Methane is a greenhouse gas that disappears more quickly than carbon dioxide in the atmosphere, but has more warming power than carbon dioxide. Millions of tons of methane are frozen in Arctic permafrost, both on land and in the seafloor. Recently, several studies have warned that rapid warming in the Arctic could upset these deposits, melting them and freeing the gas. This would boost the planet's greenhouse gas levels and could accelerate climate change.
The good news? Cutting methane could be the fastest route to mitigating climate change.
Methane, the second largest contributor to global warming after carbon dioxide, is a short-lived but extremely powerful greenhouse gas.
Methane gas comes from a mixture of natural sources -- oceans, termites, wetlands, mud volcanoes, feces, forest fires. Human sources -- bio fuels ,i.e., ethanol, rice agriculture, biomass burning, landfills and waste, livestock farming- cattle's normal digestive process creates large amounts of Methane, and fossil fuel production and distribution.
Methane gas is not friendly to us, when exposed to it in huge amounts.
On Earth, methane is a gas. But on Pluto it’s a little more complicated. Pluto has an atmosphere, but it’s very thin, and that affects methane’s behavior. Temperatures on Pluto’s surface vary by a little bit; in some places it’s cold enough for methane to be an ice, and other places its warm enough to turn from an ice directly into a gas. In Cthulhu, apparently, the lower parts of the mountains are warm enough to keep methane as gas, but higher up it cools and methane freezes out as snow.
Methane emissions are among the greatest hurdles to the United States reducing its global carbon footprint.
And one of the greatest hurdles to reducing methane emissions is plugging leaks in the storage tanks, pipes, and other equipment that drillers and frackers use to extract and transport oil and gas.
Serious about battling climate change? Then you might want to consider going vegetarian. That's because it's looking like world temperatures will continue to climb unless people stop chowing on so much meat and dairy, according to new research from Sweden.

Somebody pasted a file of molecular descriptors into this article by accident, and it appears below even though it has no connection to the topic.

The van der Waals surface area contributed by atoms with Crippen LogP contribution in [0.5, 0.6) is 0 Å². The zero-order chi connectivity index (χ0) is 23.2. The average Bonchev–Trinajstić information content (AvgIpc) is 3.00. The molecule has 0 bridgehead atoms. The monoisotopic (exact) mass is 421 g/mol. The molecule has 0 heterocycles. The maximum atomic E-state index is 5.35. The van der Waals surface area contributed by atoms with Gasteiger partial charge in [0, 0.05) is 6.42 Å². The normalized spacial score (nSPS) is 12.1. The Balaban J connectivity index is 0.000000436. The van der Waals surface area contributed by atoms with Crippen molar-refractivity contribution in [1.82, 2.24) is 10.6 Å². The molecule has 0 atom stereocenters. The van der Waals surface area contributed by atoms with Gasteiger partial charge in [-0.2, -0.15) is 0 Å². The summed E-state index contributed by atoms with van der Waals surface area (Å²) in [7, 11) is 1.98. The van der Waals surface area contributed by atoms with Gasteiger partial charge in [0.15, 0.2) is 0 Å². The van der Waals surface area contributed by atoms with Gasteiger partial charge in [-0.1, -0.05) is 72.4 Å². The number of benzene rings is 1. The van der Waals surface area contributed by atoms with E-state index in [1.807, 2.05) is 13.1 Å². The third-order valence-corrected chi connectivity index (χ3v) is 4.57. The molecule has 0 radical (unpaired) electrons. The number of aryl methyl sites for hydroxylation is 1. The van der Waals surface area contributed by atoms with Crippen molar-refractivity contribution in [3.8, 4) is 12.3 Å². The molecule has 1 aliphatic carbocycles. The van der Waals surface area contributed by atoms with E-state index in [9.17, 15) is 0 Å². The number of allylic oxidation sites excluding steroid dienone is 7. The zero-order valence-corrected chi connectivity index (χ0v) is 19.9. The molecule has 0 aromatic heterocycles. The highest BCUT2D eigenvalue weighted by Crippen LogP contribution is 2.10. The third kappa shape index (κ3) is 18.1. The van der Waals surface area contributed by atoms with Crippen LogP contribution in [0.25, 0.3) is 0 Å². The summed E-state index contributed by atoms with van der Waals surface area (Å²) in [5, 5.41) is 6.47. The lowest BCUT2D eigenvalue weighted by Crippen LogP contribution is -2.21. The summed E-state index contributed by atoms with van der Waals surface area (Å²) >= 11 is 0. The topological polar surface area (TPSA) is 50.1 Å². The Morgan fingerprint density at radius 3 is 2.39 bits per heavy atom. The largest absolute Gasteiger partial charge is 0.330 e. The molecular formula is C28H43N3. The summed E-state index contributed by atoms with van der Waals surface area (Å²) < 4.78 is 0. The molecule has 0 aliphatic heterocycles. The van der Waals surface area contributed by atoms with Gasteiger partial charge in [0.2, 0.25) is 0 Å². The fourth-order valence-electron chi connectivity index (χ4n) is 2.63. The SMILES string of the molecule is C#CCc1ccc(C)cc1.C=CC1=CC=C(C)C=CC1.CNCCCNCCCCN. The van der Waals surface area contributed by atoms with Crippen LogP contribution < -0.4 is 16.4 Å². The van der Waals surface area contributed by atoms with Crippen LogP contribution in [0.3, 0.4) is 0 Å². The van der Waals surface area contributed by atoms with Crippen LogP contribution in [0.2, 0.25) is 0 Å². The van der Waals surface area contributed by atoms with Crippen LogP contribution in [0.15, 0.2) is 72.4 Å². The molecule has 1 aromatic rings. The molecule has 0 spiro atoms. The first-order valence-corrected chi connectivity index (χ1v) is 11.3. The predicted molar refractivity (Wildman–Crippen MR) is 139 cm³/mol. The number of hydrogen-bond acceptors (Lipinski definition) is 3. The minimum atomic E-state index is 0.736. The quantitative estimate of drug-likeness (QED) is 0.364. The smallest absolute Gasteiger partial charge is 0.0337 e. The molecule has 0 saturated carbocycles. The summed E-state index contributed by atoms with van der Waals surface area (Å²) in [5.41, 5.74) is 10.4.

The U.S. and Canada will commit to cut methane emissions from oil and gas by between 40% and 45% below 2012 levels by 2025, a commitment the Obama administration has previously made.
A new study shows that sea levels will keep increasing long after emissions leave the atmosphere.
By some estimates, the meat and dairy industry is responsible for up to half of all human-caused greenhouse gas emissions -- contributing more to climate change than even coal-fired power plants. Trying to regulate climate change without touching the meat industry is like trying to curb the obesity crisis without confronting, well, the meat industry.
The Arctic-News Blog describes the situation in the Arctic, focusing especially on the threat of large abrupt methane eruptions from the Arctic Ocean seafloor. Contributors to the blog all share a deep concern about the way climate change is unfolding in the Arctic and the threat that this poses for the world at large.
While methane doesn’t linger as long in the atmosphere as carbon dioxide, it is initially far more devastating to the climate because of how effectively it absorbs heat. In the first two decades after its release, methane is 84 times more potent than carbon dioxide. Both types of emissions must be addressed if we want to effectively reduce the impact of climate change.